It's been quite a year in football, so forget the New Year Honours List and complaining about David Beckham not getting a knighthood—what better way than to dole out some awards to players already richly rewarded by their sport? Read on...
Player of the Year: Robin van Persie
If we are to judge a player by the value to his team—the MVP, if you will—then this man, without whose goals Manchester United almost certainly would not have won the Premier League, is the obvious choice.
He scored 12 goals in the latter half of last season, and although the first half of this campaign has been a little disrupted by injuries, he still has seven in 10 starts. A remarkable player.
Runner-Up: Luis Suarez. While the talk of "redemption" that has surrounded Luis Suarez's brilliant recent form is a little strong (can being really good at football actually make up for, well, you know, all that other stuff?), the Uruguayan has been spectacular since returning from his ban and is the catalyst for their still-breathing title challenge.
Manager of the Year: Roberto Martinez
Sure, this was the year Wigan finally got relegated, but the notable thing shouldn't be that they went down, rather that it took a club like Wigan so long to do so.
It was going to happen eventually, and this was just the year that selling your best player every year caught up with Roberto Martinez. However, this was also the year that Martinez won the FA Cup with Wigan and took Everton to an unbeaten first half of the season that was only broken on Boxing Day.
Chest control over his shoulder, a quick look and bang. Not a huge amount has gone right for Fulham this year, but this goal certainly did.
Runners-Up: Gareth Bale for Spurs vs. West Ham, Matthew Lowton for Aston Villa vs. Stoke, Robin van Persie for Manchester United vs. Aston Villa, Luis Suarez for Liverpool vs. Norwich and Jack Wilshere for Arsenal vs. Norwich.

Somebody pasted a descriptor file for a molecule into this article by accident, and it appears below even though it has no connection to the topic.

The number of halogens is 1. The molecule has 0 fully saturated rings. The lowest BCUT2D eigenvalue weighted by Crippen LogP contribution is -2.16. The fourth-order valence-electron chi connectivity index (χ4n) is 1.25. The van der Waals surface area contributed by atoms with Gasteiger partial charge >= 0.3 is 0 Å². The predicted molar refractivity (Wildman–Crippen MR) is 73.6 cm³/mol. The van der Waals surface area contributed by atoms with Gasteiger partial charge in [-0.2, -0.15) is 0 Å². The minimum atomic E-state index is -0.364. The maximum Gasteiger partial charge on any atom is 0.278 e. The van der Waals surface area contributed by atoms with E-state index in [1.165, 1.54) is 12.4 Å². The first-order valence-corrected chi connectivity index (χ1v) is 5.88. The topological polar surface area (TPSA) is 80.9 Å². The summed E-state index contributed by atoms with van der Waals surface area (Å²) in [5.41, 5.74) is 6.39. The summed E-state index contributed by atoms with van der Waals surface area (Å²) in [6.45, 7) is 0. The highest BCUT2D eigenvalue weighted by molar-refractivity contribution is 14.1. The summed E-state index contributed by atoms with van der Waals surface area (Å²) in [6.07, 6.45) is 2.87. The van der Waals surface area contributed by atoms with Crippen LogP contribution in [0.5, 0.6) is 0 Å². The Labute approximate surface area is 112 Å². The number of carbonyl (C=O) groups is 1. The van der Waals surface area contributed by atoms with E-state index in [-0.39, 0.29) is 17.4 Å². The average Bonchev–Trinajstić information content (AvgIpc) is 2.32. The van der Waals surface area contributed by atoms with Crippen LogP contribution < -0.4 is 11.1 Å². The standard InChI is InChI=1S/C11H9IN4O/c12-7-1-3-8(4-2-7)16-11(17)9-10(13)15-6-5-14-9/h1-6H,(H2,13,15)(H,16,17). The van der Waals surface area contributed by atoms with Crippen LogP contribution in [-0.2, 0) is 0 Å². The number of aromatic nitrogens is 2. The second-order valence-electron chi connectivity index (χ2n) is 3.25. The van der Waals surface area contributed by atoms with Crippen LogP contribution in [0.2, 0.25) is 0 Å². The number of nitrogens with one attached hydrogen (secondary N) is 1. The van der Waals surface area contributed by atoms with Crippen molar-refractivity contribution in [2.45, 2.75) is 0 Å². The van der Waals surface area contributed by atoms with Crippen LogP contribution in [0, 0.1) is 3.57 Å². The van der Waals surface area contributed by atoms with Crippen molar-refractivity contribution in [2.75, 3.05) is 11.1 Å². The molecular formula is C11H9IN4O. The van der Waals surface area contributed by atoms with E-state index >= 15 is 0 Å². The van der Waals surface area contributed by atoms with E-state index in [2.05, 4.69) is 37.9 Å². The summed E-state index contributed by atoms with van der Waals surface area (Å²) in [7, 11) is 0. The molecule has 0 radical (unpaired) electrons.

Bounce-Backer of the Year: Aaron Ramsey
Most Arsenal fans would probably have driven Ramsey to whichever club he wanted to go to this time last year, but he has been a revelation since August and might well be player of the season if he keeps his form up.
Most sages agreed that Negredo was, at £20 million, over-priced and generally a bit of a waste for Manchester City. Fourteen goals and a superb understanding with Sergio Aguero later, however...
Bargain of the Year: Mathieu Flamini, free agent to Arsenal
According to a report by Jack Wilson in the Daily Star, even Arsene Wenger didn't want to re-sign Flamini initially, but he has brought bite, tackling and a commanding voice to the Arsenal midfield, even if he does insist on taking a pair of scissors to his sleeves.
It has been said that Steve Clarke was basically sacked because Victor Anichebe wasn't as good as Lukaku, and while reductive, there is some truth in that statement.
Everton aren't complaining, though.
Game of the Year: Everton 3-3 Liverpool
Scrappy goals, brilliant goals, lots of goals—the only thing this was missing was a huge fight.
Worst Team of the Year: QPR
Despite having oodles of cash spent on them and a manager whose previous league positions were fourth, fifth and fourth, QPR were relegated in reasonably pathetic fashion. And despite having a squad that should be 10 points clear at the top of the Championship right now, they're slipping down that league as well.
Worst Owner of the Year: Vincent Tan
If you think that, because of the money he invested in the club, he has a right to sack who he likes, replace them with whoever he likes and change the colour of whatever he likes, at the very least you can surely dislike him because of his sartorial choices. Cardiff jersey over a shirt and tie? Trousers pulled up virtually to his nipples? Sunglasses in December?
Revelation of the Year
The news that Vincent Tan was apparently upset that Cardiff's full-backs and goalkeepers were not scoring enough goals, according to this report from 101greatgoals.com, probably shouldn't come as much of a surprise.
Interview of the Year: Joe Kinnear
Look away now, Newcastle fans. If the news that Joe Kinnear was returning to Newcastle as their director of football wasn't bad enough, he gave an interview to talkSPORT (the full transcript of which was published in the Guardian here) in which he claimed to have bought players he didn't during his first spell, invented a couple of Manager of the Year awards for himself and referred to Yohan "Kebab," Derek "Lambeezee" and Shola "Amenobee." A strong broadcast all round.
U-Turn of the Year: Luis Suarez
August: Luis Suarez demands to leave Liverpool for a non-specific destination away from England.
December: Luis Suarez signs a new long-term contract at Liverpool.
Empathiser of the Year: Mike Tyson
“He bit someone. It happens.” As reported by Simon Rice of the Independent, Iron Mike felt for Luis Suarez.
Self-Promotion of the Year: Mike Phelan
According to an article by David Sneyd and Ian Ladyman in the Daily Mail, Phelan claimed he was basically Manchester United manager for the last few years of Sir Alex Ferguson's reign. Huh.
Retiree of the Year: Sir Alex Ferguson
Hate him, love him, frustrated by him—as Morrissey once (nearly) sang—you're gonna miss him now he's gone.